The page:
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How to I convert a Literate Haskell file to something easier on the eyes? Here's what happens when I try to do the obvious thing:

$ latex Check.lhs
This is pdfTeX, Version 3.1415926-1.40.10 (TeX Live 2009/Debian)
entering extended mode
(./Check.lhs
LaTeX2e <2009/09/24>
Babel <v3.8l> and hyphenation patterns for english, usenglishmax, dumylang, noh
yphenation, loaded.

! LaTeX Error: Environment code undefined.

See the LaTeX manual or LaTeX Companion for explanation.
Type  H <return>  for immediate help.
 ...                                              

l.7 \begin{code}

I'm not familiar with the usual commands for processing tex files. What's a simple, no-nonsense way I can use to convert just about any .lhs file to e.g. PDF or HTML?

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In this space you can use lhs2TeX, which has quite a few options but can give quite nice results on formatting. It has pretty extensive documentation, which you can find on the homepage.

An example of usage (directly from the manual) would be

\documentclass{article}
%include polycode.fmt
\begin{document}
This is the famous ‘‘Hello world’’ example,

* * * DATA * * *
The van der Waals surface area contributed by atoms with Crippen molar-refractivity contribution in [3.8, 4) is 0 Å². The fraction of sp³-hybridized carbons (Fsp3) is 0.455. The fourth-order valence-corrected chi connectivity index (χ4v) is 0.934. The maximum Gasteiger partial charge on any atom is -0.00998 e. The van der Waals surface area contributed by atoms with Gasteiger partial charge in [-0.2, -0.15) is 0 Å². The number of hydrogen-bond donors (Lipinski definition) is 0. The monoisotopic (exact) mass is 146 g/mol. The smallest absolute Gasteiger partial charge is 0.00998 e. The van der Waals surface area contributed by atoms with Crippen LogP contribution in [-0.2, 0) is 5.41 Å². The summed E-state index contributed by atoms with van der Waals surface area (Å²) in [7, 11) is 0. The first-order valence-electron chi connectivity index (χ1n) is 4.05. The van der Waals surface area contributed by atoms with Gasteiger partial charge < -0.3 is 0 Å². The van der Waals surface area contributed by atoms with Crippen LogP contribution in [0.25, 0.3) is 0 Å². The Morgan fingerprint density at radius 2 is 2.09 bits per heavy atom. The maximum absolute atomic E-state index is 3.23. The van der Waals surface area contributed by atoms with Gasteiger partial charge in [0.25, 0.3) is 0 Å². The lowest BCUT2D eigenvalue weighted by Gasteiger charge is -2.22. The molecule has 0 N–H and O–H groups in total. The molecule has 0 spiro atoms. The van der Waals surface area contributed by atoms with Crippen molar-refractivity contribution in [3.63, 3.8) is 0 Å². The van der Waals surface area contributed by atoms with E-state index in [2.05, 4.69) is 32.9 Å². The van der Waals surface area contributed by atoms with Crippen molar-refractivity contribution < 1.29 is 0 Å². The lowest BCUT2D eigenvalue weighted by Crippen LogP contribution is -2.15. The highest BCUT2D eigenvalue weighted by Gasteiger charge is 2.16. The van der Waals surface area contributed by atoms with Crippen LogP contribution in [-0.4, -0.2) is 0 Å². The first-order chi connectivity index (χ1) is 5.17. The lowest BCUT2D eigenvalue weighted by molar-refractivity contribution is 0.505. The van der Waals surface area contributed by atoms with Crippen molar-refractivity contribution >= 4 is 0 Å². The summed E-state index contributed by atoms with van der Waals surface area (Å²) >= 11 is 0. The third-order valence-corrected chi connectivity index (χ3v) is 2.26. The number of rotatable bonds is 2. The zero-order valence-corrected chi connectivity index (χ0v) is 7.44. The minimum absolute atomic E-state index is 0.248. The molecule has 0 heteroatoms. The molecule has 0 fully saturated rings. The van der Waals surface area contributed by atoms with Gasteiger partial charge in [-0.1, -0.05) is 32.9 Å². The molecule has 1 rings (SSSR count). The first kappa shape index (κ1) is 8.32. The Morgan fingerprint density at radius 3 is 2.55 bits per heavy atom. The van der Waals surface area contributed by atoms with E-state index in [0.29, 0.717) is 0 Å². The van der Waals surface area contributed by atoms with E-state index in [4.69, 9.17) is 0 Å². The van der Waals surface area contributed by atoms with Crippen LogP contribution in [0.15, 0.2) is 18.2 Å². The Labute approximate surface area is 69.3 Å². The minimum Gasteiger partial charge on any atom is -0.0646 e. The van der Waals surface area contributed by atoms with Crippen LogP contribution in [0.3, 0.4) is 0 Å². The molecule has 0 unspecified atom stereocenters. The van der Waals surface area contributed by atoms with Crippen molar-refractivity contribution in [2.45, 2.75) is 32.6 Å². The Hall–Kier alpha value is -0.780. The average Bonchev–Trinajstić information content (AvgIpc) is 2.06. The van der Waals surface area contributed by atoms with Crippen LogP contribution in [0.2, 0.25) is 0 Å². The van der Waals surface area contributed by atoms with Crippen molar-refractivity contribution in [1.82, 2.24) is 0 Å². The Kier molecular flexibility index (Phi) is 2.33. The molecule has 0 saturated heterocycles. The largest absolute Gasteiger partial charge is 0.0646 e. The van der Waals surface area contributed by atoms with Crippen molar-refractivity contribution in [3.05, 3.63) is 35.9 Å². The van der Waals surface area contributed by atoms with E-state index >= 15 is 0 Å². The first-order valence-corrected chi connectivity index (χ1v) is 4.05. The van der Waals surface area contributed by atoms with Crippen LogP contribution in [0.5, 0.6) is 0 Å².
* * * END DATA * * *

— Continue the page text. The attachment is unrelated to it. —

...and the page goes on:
written in Haskell:
\begin{code}
main :: IO ()
main = putStrLn "Hello, world!"
\end{code}
\end{document}

The \documentclass{article}, \begin{document} and \end{document} are all TeX commands to indicate what kind of document you want, and where it starts/ends.

The %include polycode.fmt is actually a comment in TeX, but will indicate to lhs2TeX what format to use when processing the .lhs file.

You can compile the example with

$ lhs2TeX -o HelloWorld.tex HelloWorld.lhs
$ pdflatex HelloWorld.tex

For HTML you can also try Pandoc, which can give you all sorts of output formats (pdf, html, rtf, etc).

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You want to preprocess your literate files with lhs2tex.

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